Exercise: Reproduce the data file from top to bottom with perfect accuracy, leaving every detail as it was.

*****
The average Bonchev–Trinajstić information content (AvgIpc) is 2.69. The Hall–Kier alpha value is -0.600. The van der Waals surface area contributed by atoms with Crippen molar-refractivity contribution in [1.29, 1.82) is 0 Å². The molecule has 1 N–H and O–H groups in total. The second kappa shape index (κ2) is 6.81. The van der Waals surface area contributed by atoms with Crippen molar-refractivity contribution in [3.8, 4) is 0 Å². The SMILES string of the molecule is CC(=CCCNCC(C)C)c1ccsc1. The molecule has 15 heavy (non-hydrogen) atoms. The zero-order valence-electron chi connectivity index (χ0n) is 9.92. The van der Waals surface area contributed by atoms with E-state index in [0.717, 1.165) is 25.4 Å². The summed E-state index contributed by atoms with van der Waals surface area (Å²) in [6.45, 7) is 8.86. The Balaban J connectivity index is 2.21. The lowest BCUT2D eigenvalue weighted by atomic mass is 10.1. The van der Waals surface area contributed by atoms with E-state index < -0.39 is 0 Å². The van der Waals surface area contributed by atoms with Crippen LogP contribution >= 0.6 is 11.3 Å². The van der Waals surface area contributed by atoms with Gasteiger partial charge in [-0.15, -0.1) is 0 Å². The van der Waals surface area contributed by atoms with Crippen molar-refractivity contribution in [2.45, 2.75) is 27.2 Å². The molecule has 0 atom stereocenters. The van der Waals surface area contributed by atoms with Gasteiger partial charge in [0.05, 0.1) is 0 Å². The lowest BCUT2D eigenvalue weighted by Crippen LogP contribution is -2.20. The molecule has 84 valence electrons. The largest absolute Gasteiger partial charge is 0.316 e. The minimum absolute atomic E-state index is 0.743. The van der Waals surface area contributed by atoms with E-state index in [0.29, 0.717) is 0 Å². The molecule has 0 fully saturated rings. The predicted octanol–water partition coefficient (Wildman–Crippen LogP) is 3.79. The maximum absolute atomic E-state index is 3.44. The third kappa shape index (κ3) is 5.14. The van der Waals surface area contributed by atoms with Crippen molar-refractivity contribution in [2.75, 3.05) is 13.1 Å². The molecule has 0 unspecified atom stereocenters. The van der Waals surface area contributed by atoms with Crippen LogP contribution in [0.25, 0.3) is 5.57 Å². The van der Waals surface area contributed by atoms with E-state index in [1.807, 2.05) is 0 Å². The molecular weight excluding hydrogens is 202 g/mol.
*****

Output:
The average Bonchev–Trinajstić information content (AvgIpc) is 2.69. The Hall–Kier alpha value is -0.600. The van der Waals surface area contributed by atoms with Crippen molar-refractivity contribution in [1.29, 1.82) is 0 Å². The molecule has 1 N–H and O–H groups in total. The second kappa shape index (κ2) is 6.81. The van der Waals surface area contributed by atoms with Crippen molar-refractivity contribution in [3.8, 4) is 0 Å². The SMILES string of the molecule is CC(=CCCNCC(C)C)c1ccsc1. The molecule has 15 heavy (non-hydrogen) atoms. The zero-order valence-electron chi connectivity index (χ0n) is 9.92. The van der Waals surface area contributed by atoms with E-state index in [0.717, 1.165) is 25.4 Å². The summed E-state index contributed by atoms with van der Waals surface area (Å²) in [6.45, 7) is 8.86. The Balaban J connectivity index is 2.21. The lowest BCUT2D eigenvalue weighted by atomic mass is 10.1. The van der Waals surface area contributed by atoms with E-state index < -0.39 is 0 Å². The van der Waals surface area contributed by atoms with Crippen LogP contribution >= 0.6 is 11.3 Å². The van der Waals surface area contributed by atoms with Gasteiger partial charge in [-0.15, -0.1) is 0 Å². The van der Waals surface area contributed by atoms with Crippen molar-refractivity contribution in [2.45, 2.75) is 27.2 Å². The molecule has 0 atom stereocenters. The van der Waals surface area contributed by atoms with Gasteiger partial charge in [0.05, 0.1) is 0 Å². The lowest BCUT2D eigenvalue weighted by Crippen LogP contribution is -2.20. The molecule has 84 valence electrons. The largest absolute Gasteiger partial charge is 0.316 e. The minimum absolute atomic E-state index is 0.743. The van der Waals surface area contributed by atoms with E-state index in [0.29, 0.717) is 0 Å². The molecule has 0 fully saturated rings. The predicted octanol–water partition coefficient (Wildman–Crippen LogP) is 3.79. The maximum absolute atomic E-state index is 3.44. The third kappa shape index (κ3) is 5.14. The van der Waals surface area contributed by atoms with Crippen molar-refractivity contribution in [2.75, 3.05) is 13.1 Å². The molecule has 0 unspecified atom stereocenters. The van der Waals surface area contributed by atoms with Crippen LogP contribution in [0.25, 0.3) is 5.57 Å². The van der Waals surface area contributed by atoms with E-state index in [1.807, 2.05) is 0 Å². The molecular weight excluding hydrogens is 202 g/mol.